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PRESS RELEASE FOR IMMEDIATE RELEASE CONTACT: Shauna Evans Dec. 4, 2019 […]
From RiverOfLostSouls.com (Jonathan Thompson):
While going down a wormhole the other day, I stumbled across a variety of documents on the Gold King Mine on the wonderful Mountain Scholar site. It was an exciting find for me because:
I had never seen these documents before, and I’ve seen a heck of a lot of Gold King documents; and, These date back to between 1917 and 1925 — long after the mine’s heyday. Because the mine was struggling during this time, there wasn’t a lot of press in the local newspapers about it; and, They contain the best mine cross-section diagram that I’ve seen from the days that the mine was still active.
In other words, it’s just an additional handful of esoteric ore to add to the pile. But more than that, these documents are important because they could help answer the enduring question: From where does the water now draining from the Gold King Mine originate? To understand why the answer to that question is critical — and why it’s so hard to come by — you’ll have to read my book.
What we do know is that prior to the plugging of the American Tunnel by the Sunnyside Gold Co. with three bulkheads placed in 1996, 2001, and 2003, the Gold King Mine Level #7 was dry. Sometime after the bulkheads were placed, the Gold King adit (opening to the mine) began draining increasing amounts of acidic, metal-loaded water. It was this same water that came gushing out on that fateful day in August 2015.
It may seem like an open-and-shut case in which Sunnyside’s bulkheads are causing water that had drained from the American Tunnel to back up inside the mountain and enter into the Gold King Mine. And it is. But what is not known is which bulkhead(s) is/are causing the problem. And only when we know that will we know whose water is ending up in the Gold King Mine. Is it leaking in from the Sunnyside Mine pool? Or is it water that would have ended up in the Gold King Mine prior to the construction of the American Tunnel in the early 1900s?
It’s complicated, in other words, and explaining all of the intricacies would take, well, a book.
Unfortunately, I didn’t find the answer in these new (to me) documents, although there were a few small clues. I did managed to glean a few nuggets from the reports, however, such as:
I had read in other documents that the Gold King folks had drilled the American Tunnel into Bonita Peak some 6,225 feet before work was halted. But the pictured map from 1918 says the tunnel was 7,000 feet deep at the time (which would have put it directly under the Gold King). Colorado mining reports indicated that the mine last produced ore in 1924 before shutting down altogether. But among these papers was a receipt apparently showing a shipment in December 1925. And, finally, the clue to the aforementioned mystery. Though it’s a bit tangled, the text pictured below (from 1923) indicates that there was a lot of water encountered in Level #7 at one time, and that the water, instead of draining out of the Level #7 adit, was apparently “deep drained” by the American Tunnel. This lends more support to the notion that the water now draining out of the Gold King is “Gold King water,” rather than “Sunnyside water.”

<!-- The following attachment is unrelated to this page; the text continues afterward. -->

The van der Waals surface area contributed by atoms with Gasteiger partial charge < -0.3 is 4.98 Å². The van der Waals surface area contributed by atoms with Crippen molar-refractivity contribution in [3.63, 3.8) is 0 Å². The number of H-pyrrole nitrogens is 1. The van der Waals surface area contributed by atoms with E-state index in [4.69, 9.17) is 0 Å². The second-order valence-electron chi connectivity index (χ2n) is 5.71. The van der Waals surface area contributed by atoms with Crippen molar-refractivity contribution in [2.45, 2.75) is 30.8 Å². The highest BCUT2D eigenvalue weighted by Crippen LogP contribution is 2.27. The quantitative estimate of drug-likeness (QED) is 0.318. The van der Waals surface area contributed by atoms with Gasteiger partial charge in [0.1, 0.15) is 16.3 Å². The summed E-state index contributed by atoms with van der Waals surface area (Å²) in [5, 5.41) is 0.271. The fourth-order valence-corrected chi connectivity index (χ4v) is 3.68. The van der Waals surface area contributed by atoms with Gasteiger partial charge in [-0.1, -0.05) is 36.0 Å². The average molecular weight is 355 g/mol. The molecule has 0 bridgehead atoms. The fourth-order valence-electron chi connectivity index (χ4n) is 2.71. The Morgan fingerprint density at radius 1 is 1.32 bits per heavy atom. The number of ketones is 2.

Pick up your copy of River of Lost Souls: The Science, Politics, and Greed Behind the Gold King Mine Disaster (Torrey House Press, 2018) today, and get the full story of the Gold King Mine and a whole lot more.
“(Thompson) combines science, law, metallurgy, water pollution, bar fights and the occasional murder into one of the best books written about the Southwest in years.”
— Andrew Gulliford, historian and writer, in The Gulch magazine.
From the Colorado Department of Natural Resources (Megan Holcomb/Tracy Kosloff):
Water Year 2019 was characterized by a near average temperature and was the 34th wettest year in a 125-year period. Multiple state records were established in 2019, such as the March 13th bomb cyclone, the July 19th 115°F record at John Martin Dam, and the August 13th hail storm over eastern Colorado.
The start of Water Year 2020 (WY2020) saw dramatic temperature swings statewide: from the warmest September on record (Sep. 2019) to the 4th coldest October on record (Oct. 2019), marking one of the largest rank jumps on record and one of the state’s biggest changes in monthly average temperature. Grand Junction experienced the coolest Oct. on record while Alamosa and Pueblo experienced the 2nd coolest Oct. on record.
The 90-day Standardized Precipitation Index (SPI) from August 26 – November 23 shows notable precipitation deficits in the western half of the state. According to the U.S. Drought Monitor, released November 21, D0 (abnormally dry), D1 (moderate drought), and D2 (severe drought) collectively cover 75% of Colorado. Compared to the start of the Water Year 2020 (Oct. 1) the drought monitor shows degregations of 1-2 classes in the southern and western quadrants of the state. The long term ENSO forecasts are trending toward neutral conditions remaining into the summer (entirety of WY2020). With no El Niño or La Niña forecast to dominate large-scale patterns, the outlook remains a bit more uncertain for the winter. NOAA’s Climate Prediction Center shows warmer than average temperature outlooks December through February, and near-normal precipitation outlooks for the majority of the state. Northern basins may lean toward slightly above average precipitation these next three months. Reservoir storage remains near to above normal (95 to 126% of average) in all major basins and is 109% of average statewide. Water providers and water users did not report any unusual impacts or concerns at this time.
Images from the Colorado Outdoors annual photography issue…Colorado Outdoors is published six times a year by Colorado Parks and Wildlife. To order Colorado Outdoors call 1-800-417-8986.